Community Paramedicine Programs Come to Life in California

Improving population outcomes at the street level, one patient at a time

Illustration of community paramedics making house call to check on patient
Illustration: Paula Ginsborg / CHCF

A 61-year-old woman is discharged from the hospital after suffering a respiratory emergency. Her case is referred by the physician to a community paramedic to provide follow up at the woman’s home. Over a few weeks, the paramedic checks in with the patient several times, ensuring that her vital signs remain stable, verifying that she was able to obtain and control her medications, and assisting in managing a foot infection. The paramedic helps the client arrange to see an array of physicians and accompanies her on one visit where the paramedic clarified the challenges that affected her ability to provide self-care at home. At the final home visit, the woman’s baseline health status was significantly improved, and she was following all her doctors’ orders.

Sound futuristic? This care was provided in 2017 by a community paramedic working in one of the California community-based projects that have expanded the role of these medical professionals to better meet local health care needs. Begun as pilots, the projects have enhanced patient outcomes and demonstrated the potential to save significant health care dollars.

The idea of community paramedics is not new. Modern emergency medical services (EMS) have their roots in helping people in their neighborhoods and communities. One of the earliest EMS programs, Freedom House, began in 1967 in Pittsburgh, Pennsylvania, where a local physician trained the first American paramedics to provide street-level care in poor and disadvantaged neighborhoods. Over the decades, paramedics have become commonplace throughout the country. With the historical focus on providing prompt emergency care, paramedics typically receive nearly 2,000 hours of intensive education and training in patient management, which includes extensive study in anatomy and physiology, pathophysiology, and pharmacology. Paramedic education programs are accredited through the same process as many other allied health professions. Paramedic students can choose to complete their training with a certificate or with an associate degree in paramedicine.

Providing Care to All Who Call

In a Central Valley home, a young man is experiencing a psychiatric crisis. Concerned for his safety, his parent calls 911 for help. Ordinarily, a police officer would respond to such a call, after which a paramedic ambulance would transport the patient to a hospital emergency department where few psychiatric resources are available. Instead, community paramedics evaluate the patient, determine there was no medical need for hospital care, and transport the patient to a behavioral crisis center for further psychiatric evaluation and targeted treatment.

Scripted television programs portray paramedics as members of a heart-pumping, adrenalin-filled profession responding to calls to help people caught up in shootings, car crashes, and cardiac arrests. Patients are saved on every show and are grateful for the paramedic services they received. While paramedics certainly do all those things, their role is far greater. EMS professionals are the backbone of the health care safety net in the US. Paramedics provide care and comfort to anyone who activates the EMS system, without regard to where they live, their income, or their immigration status. Most emergency calls for service involve a complex weave of medical, socioeconomic, and psychological issues that require time and attention to resolve.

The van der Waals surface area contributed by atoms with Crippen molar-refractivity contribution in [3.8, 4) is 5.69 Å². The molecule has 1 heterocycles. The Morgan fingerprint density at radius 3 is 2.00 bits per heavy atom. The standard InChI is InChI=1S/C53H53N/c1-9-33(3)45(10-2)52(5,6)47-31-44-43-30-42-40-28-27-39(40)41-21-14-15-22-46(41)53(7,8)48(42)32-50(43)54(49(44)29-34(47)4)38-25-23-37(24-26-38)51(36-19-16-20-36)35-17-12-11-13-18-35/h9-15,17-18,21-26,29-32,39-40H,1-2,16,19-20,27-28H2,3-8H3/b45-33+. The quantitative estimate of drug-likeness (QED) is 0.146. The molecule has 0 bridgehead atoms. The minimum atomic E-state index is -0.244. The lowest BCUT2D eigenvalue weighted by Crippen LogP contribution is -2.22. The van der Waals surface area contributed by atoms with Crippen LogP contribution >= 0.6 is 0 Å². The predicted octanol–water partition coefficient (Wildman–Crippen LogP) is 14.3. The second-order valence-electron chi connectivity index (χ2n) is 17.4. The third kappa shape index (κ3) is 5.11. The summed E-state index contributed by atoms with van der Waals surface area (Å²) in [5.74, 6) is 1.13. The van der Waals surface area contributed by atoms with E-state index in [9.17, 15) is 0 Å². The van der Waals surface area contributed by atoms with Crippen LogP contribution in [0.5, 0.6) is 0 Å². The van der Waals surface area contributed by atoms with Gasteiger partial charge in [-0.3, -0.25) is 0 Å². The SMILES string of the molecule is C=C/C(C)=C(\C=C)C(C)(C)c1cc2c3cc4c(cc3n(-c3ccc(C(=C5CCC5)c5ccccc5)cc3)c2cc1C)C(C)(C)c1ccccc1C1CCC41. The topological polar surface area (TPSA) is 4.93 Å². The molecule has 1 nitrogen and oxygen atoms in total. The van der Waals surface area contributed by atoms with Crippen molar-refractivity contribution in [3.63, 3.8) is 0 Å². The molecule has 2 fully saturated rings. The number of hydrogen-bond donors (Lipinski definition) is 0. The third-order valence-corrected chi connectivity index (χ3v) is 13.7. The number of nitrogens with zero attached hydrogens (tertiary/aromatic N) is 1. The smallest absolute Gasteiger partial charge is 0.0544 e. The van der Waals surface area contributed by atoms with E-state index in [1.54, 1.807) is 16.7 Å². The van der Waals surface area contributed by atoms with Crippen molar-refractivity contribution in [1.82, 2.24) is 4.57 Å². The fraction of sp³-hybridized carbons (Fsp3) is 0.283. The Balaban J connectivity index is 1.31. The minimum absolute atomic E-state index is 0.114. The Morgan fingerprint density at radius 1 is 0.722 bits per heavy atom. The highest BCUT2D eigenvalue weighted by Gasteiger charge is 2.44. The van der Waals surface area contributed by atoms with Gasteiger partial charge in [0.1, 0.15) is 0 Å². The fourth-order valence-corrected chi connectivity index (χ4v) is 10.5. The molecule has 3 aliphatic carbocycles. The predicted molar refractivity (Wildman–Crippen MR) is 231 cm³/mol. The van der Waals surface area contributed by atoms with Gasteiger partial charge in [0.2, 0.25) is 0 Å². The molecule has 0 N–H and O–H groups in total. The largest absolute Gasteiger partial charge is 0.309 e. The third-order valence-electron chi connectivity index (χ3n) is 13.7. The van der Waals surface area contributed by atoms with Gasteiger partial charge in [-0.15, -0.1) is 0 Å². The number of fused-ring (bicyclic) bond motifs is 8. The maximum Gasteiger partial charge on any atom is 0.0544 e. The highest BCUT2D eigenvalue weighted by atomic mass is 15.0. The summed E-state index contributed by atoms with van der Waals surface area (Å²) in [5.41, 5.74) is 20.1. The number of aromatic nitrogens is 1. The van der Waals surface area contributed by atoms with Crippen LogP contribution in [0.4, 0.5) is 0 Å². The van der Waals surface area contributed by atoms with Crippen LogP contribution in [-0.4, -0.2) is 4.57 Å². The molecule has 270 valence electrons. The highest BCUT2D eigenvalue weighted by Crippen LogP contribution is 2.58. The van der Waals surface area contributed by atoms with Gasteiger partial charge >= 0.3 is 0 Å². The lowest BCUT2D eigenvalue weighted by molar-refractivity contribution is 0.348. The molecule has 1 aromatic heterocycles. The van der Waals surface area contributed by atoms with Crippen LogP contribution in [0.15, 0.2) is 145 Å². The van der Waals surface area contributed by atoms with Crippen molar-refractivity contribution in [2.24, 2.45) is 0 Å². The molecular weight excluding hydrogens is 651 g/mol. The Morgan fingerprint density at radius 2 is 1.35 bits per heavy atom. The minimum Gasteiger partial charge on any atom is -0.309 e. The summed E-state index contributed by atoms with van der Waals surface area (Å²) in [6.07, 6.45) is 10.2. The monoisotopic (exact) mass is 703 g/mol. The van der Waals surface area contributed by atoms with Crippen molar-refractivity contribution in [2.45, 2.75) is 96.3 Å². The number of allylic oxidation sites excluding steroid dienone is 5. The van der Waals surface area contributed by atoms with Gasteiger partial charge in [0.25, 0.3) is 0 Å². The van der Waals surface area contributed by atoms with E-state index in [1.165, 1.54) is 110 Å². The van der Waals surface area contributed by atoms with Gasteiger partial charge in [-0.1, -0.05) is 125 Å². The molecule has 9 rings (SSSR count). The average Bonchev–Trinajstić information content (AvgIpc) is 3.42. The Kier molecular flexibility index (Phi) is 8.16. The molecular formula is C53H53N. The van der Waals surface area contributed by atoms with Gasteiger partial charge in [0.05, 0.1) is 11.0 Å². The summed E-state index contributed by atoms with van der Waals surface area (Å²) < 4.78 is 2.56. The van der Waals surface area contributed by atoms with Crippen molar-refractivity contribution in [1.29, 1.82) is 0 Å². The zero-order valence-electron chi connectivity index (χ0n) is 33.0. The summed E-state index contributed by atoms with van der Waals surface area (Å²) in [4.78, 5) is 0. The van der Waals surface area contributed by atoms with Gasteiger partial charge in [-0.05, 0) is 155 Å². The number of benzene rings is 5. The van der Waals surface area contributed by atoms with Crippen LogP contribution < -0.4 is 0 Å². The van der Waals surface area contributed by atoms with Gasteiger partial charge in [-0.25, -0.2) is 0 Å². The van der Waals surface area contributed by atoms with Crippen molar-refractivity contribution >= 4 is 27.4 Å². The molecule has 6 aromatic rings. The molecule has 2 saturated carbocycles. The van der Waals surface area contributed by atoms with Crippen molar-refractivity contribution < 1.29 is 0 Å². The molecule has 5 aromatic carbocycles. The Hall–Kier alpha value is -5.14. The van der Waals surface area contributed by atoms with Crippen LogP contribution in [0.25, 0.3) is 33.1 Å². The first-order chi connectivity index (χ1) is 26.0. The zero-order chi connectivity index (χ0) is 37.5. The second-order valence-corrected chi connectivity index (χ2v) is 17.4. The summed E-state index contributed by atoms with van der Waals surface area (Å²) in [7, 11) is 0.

Unfortunately, our health care system remains fragmented and not equally accessible to all. Numerous studies point to health inequities related to race and socioeconomic status. Patients transported by paramedics to emergency departments often arrive with conditions exacerbated either by the absence of helpful resources or by lack of access to or by limited availability of existing resources. In the example above, home health care providers are overwhelmed with their existing workloads and are especially challenged to connect with patients within the first 48 hours after hospital discharge, when patients are most vulnerable to setbacks. Many of these patients return to the EMS system again and again, straining emergency departments and depleting scarce resources needed for true emergencies.

Community Paramedics Provide Effective Care That Really Helps

The Affordable Care Act (ACA) was designed to reform the health care system with expanded eligibility for coverage, reduced out-of-pocket costs for health plan consumers with lower incomes, and coverage with essential benefits that include no- or low-cost preventive care. A key principle of the ACA is the so-called “triple aim” framework developed by the Institute for Healthcare Improvement, which determined that health care managers should:

  • Improve overall patient care, quality, and satisfaction
  • Enhance the health of populations
  • Reduce per capita health care costs

Recognizing that the spiraling cost of health care was not translating to better patient outcomes and that a well-trained workforce was available to provide more effective care in the community, the California EMS Authority launched the California Paramedicine Pilot Project in 2014. The objective was to evaluate the feasibility of paramedics expanding their roles beyond emergency response. In all, 53 California cities received a variety of nontraditional services from community paramedics, including hospice support, postdischarge care, direct observation of daily tuberculosis treatment, and transportation to alternative nonemergency sites such as sobering centers, urgent care centers, and psychiatric facilities. The Healthforce Center at UCSF analyzed the project and concluded that community paramedics collaborated effectively with numerous health care partners, provided services safely and efficiently, reduced medically unnecessary transports to hospital emergency departments, and saved more than $3 million during a short time span.